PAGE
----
Valentine's Day banned
Officials said celebrating it would be the same as promoting faiths other than Islam Reuters

Love for Valentine's Day went unrequited in the world's most populous Muslim nation, Indonesia, where officials and clerics barred people from celebrating it.

Claiming the annual homage to romance runs against Islamic teachings and promotes the spreading of "decadent" western values, the highly-influential Indonesian Council of Clerics said it was an observance from another faith. Celebrating it, they said, would be the same as promoting faiths other than Islam.

In Banda Aceh, the capital of the devout Muslim province of Aceh, thousands of high school students held rallies rejecting the celebration of Valentine's Day. They were joined by the city's mayor Illiza Sa'aduddin Djamal who said that "the Valentine's Day celebration has become a culture".

It was a similar story in Pakistan, where the country's president Mamnoon Hussain told a group of students that the festival has no connection with Pakistani culture and should be avoided. He said that a blind following of western traditions will lead to a degradation of "our values", and has led to several problems including increase in attacks against women in a neighbouring country. His comments came some local governments in country told police to stop shops from selling Valentine's Day cards and items while other passed resolutions to ban it.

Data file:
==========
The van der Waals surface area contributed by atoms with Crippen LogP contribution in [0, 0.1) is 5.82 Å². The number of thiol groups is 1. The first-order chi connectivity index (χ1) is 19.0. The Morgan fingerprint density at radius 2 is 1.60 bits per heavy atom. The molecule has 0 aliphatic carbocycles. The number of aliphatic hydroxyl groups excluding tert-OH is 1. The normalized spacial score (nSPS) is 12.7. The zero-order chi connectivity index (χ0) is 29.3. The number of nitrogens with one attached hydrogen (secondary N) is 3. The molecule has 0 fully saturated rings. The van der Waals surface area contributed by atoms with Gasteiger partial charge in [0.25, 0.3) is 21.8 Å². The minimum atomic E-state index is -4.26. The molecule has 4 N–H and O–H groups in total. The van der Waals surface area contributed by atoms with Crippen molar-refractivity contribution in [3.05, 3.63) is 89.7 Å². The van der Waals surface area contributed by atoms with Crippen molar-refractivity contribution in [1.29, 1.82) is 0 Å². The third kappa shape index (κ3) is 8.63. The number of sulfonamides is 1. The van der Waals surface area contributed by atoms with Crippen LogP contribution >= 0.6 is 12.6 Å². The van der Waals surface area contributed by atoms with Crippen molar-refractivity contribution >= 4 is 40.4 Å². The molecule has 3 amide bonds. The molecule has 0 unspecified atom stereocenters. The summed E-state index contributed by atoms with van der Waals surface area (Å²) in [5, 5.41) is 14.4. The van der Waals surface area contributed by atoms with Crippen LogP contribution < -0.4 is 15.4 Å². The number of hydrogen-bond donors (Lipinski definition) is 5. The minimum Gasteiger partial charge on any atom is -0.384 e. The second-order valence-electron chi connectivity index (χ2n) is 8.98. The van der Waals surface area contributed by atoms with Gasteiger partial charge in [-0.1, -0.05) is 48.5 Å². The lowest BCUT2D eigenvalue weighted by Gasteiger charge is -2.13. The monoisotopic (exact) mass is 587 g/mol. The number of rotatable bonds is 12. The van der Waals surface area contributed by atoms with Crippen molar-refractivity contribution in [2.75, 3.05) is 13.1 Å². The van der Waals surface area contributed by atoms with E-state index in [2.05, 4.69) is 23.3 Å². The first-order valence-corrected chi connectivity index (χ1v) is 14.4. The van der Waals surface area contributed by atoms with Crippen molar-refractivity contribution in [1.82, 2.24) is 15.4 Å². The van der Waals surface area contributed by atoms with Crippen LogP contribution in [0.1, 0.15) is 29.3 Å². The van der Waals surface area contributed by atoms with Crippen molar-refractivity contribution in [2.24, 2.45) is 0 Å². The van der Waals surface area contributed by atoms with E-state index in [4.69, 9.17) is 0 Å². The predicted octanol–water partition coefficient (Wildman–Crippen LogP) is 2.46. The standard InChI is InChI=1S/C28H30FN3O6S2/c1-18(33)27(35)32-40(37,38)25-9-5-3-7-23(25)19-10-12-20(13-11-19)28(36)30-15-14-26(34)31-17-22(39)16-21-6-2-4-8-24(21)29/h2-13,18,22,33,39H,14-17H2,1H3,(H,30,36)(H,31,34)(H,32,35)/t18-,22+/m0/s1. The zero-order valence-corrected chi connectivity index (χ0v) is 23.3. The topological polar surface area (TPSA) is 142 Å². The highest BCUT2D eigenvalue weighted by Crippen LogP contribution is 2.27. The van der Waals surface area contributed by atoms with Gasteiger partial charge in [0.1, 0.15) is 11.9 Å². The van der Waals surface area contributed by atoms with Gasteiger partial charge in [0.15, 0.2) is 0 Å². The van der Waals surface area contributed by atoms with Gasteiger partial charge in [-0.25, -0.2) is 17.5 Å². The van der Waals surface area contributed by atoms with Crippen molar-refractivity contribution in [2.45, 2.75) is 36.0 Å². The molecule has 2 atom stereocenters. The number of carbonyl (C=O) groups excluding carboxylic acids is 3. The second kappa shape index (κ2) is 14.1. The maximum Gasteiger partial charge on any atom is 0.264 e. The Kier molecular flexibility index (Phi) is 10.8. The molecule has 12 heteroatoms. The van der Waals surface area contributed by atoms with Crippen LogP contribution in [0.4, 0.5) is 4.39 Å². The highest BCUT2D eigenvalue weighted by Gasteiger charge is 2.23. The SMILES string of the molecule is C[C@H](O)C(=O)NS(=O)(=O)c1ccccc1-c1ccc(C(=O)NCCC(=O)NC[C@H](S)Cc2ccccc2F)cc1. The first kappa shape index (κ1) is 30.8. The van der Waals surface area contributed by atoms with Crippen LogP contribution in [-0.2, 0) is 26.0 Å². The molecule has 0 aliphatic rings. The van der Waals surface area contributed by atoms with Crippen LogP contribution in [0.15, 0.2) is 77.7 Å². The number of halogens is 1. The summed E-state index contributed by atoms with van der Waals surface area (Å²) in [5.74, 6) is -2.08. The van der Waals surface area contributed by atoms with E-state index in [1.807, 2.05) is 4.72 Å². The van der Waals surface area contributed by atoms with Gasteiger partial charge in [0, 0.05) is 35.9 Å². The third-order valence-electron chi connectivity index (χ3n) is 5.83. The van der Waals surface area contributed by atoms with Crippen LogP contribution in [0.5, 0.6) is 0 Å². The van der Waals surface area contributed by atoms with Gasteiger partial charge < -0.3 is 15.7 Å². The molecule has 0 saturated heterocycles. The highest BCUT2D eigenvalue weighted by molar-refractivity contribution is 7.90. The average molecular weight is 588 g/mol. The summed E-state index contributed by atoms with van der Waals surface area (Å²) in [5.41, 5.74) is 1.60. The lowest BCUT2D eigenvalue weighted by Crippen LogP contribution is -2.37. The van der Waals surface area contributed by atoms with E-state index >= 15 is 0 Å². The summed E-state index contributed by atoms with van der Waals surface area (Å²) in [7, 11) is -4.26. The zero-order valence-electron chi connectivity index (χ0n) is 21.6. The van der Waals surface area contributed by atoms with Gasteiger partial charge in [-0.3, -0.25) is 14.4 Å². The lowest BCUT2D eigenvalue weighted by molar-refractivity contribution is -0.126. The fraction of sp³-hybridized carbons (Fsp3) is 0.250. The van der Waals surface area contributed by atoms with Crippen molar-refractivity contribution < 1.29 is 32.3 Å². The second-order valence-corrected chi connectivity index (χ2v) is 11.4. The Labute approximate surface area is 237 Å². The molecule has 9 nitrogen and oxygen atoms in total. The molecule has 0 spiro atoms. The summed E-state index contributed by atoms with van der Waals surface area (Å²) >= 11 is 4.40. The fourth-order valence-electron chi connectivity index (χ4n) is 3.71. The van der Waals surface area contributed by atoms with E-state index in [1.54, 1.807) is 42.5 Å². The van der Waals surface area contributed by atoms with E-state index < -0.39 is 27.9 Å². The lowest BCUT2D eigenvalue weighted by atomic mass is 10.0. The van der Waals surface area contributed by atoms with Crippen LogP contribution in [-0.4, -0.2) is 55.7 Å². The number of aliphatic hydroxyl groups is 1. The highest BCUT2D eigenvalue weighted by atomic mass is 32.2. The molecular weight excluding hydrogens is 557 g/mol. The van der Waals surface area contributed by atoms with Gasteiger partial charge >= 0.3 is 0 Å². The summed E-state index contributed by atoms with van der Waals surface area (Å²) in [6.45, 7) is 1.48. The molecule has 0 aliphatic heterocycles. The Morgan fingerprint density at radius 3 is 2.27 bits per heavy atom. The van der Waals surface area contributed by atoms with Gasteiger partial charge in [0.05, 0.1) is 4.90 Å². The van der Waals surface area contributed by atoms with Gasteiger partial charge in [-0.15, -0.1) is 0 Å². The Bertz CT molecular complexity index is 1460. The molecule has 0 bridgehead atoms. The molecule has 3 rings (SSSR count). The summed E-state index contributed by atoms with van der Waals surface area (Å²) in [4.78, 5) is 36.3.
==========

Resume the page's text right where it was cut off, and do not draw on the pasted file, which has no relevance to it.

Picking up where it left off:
Kohat district administrator Maulana Niaz Muhammad told the BBC Urdu: "Valentine's Day has no legal grounds, and secondly it is against our religion, therefore it was banned."

Saudi Arabia has also sought to stamp out Valentine's Day, but it is celebrated widely in nearby places like Dubai. Local media in Iran also reported that police had informed coffee shops and ice cream parlours that they would be guilty of committing a crime if they encouraged "decadent Western culture through Valentine's Day rituals".

Tradition says Valentine's Day is named after an early Christian martyr but little is reliably known about the saint other than that he was martyred and buried at a cemetery on the Via Flaminia to the north of Rome on 14 February. It is also uncertain whether St Valentine was one saint or the conflation of two saints of the same name.